the Warsaw Rising broke at 5.00 pm on 1 August 1944, the German
response was grimly predictable. It was summed up by Heinrich
Himmler, who wrote to Hitler informing him of events and stating
that "the action of the Poles is a blessing. We shall
finish them off…Warsaw will be liquidated, and this city…capital
of a nation… that has blocked our path to the east for 700
years…will cease to exist."
1944, Poland had earned itself a special place in the Nazi ‘World
View’ or Weltanschauung. Heir to a long tradition of
rivalry with its western neighbour, it had resisted German
pressure in 1939, forcing Hitler into the general conflict that
he had hoped to avoid. And, as if to compound the negative image
held in Berlin, it was also home to Europe’s largest
concentration of Jews.
the occupation regime in Poland was especially savage. Poland
was to be wiped from the map. Its territory was to be divided
up. Its population sorted and sifted along crude racial lines
and shunted into the rump ‘General Government’ centred in
the ‘ancient German city of Krakau’. Some would be slated
for annihilation, those that survived would be turned into a
semi-educated caste of slaves to serve their new German masters.
In contrast to almost every other occupied nation, the Poles
attracted no overtures for collaboration from Berlin. Even as
the Germans cast around for the last crop of ‘volunteers’
for their ‘anti-Bolshevik crusade’ they refused to consider
the creation of a Polish Waffen-SS division. They had few such
too, aroused German ire. As the capital of the Second Republic,
it was symbolic of the proud defiance of 1939. As one of the
main centres of Polish Jewry, it was symbolic of a rich Jewish
tradition. Accordingly, it too was also earmarked for radical
reorganisation. In plans devised in 1940, Warsaw’s
geographical area was to be reduced by one tenth, whilst its
population was to fall by a quarter, with the shortfall to be
made up by an influx of German settlers. At the same time it was
to be systematically reduced to the status of a secondary
provincial city. Capital status, along with resistance to
Germany, would be consigned to memory.
by their propaganda and their twisted worldview, therefore, the
Nazis were unable to see the Polish nation as anything other
than a collection of recalcitrants, recidivists and bandits. And
they viewed the events unfolding in Warsaw in August 1944 as
vivid proof of that fact. Thus, it came as no surprise when the
forces initially called in to quell the Rising were those
renowned for their expertise in so-called ‘anti-partisan’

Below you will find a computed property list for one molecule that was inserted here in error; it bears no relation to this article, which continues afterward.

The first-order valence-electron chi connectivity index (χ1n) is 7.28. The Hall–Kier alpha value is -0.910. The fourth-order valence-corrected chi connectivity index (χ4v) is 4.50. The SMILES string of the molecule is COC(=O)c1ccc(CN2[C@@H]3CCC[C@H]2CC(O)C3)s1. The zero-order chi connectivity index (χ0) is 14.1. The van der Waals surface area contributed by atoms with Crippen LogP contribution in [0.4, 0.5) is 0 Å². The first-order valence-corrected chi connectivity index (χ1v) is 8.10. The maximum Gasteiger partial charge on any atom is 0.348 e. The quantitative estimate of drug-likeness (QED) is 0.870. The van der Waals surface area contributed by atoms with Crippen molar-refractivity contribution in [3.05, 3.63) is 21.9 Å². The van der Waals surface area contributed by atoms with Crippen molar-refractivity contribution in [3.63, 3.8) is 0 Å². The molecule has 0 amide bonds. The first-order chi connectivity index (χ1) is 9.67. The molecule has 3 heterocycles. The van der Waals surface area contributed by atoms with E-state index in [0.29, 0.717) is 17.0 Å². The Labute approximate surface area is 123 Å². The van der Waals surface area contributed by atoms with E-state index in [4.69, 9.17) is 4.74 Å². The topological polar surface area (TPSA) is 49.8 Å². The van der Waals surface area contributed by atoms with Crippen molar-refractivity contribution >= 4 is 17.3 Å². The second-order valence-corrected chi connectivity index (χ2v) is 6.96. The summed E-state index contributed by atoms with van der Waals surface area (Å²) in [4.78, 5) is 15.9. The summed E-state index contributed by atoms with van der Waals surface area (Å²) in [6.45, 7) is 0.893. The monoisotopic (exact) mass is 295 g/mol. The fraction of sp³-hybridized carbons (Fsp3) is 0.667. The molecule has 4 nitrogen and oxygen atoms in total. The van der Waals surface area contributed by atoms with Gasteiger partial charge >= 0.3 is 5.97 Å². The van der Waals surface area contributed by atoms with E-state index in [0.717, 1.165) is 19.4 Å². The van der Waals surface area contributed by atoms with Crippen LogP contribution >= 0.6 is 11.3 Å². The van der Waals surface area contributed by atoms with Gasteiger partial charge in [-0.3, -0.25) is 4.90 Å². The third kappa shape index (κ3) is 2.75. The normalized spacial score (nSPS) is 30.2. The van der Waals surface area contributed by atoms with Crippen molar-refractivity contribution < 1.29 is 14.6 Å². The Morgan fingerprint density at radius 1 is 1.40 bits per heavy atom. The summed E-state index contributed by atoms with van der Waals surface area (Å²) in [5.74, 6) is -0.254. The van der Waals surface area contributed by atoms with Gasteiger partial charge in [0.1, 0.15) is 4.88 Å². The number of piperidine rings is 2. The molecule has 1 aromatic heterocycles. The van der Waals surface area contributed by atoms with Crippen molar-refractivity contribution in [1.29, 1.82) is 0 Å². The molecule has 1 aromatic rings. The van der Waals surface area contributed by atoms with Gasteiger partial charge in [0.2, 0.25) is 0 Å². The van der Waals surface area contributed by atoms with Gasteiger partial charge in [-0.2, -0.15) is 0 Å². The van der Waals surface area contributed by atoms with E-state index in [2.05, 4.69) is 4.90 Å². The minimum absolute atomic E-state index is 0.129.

warfare. At their head was SS-General Erich von dem Bach, a
veteran of SS dirty work, who had previously been commander of
anti-partisan warfare on the eastern front. Under his charge
were two units that had achieved notoriety even amongst their
Nazi contemporaries: the Dirlewanger Brigade, which was drawn
from convicted criminals and led by a pederast, and the Kaminski
Brigade, a motley group of ex-Soviet citizens and deserters.
These two brigades already had some of the most bestial
operations of the war to their name. They would cover themselves
in further ignominy in Warsaw.
German military campaign in Warsaw can initially be
characterised, from the Nazi point of view at least, as the
extermination of so many ‘vermin’. This was most literally
the case in the example of the ‘anti-partisan’ units, which
began to move through the western suburbs of Wola and Ochota in
early August. Utilising the skills that they had learned in
numerous "anti-partisan" sweeps on the Eastern Front,
they set fire to buildings and massacred every man, woman and
child they encountered.
in the city, German forces initially displayed a complacency in
their dealing with the Poles, which bordered on arrogance. The
policy adopted was twofold. The artillery and Luftwaffe
would pound insurgent positions, after which a frontal ground
assault would be launched. It was intended as a demonstration of
overwhelming firepower and superior military hardware that would
cow the lightly-armed insurgents and force a submission with
minimum loss of (German) life. In the event, it did neither.
insurgents were not cowed. They did not surrender, and, what is
more, their positions often withstood German attack, whilst the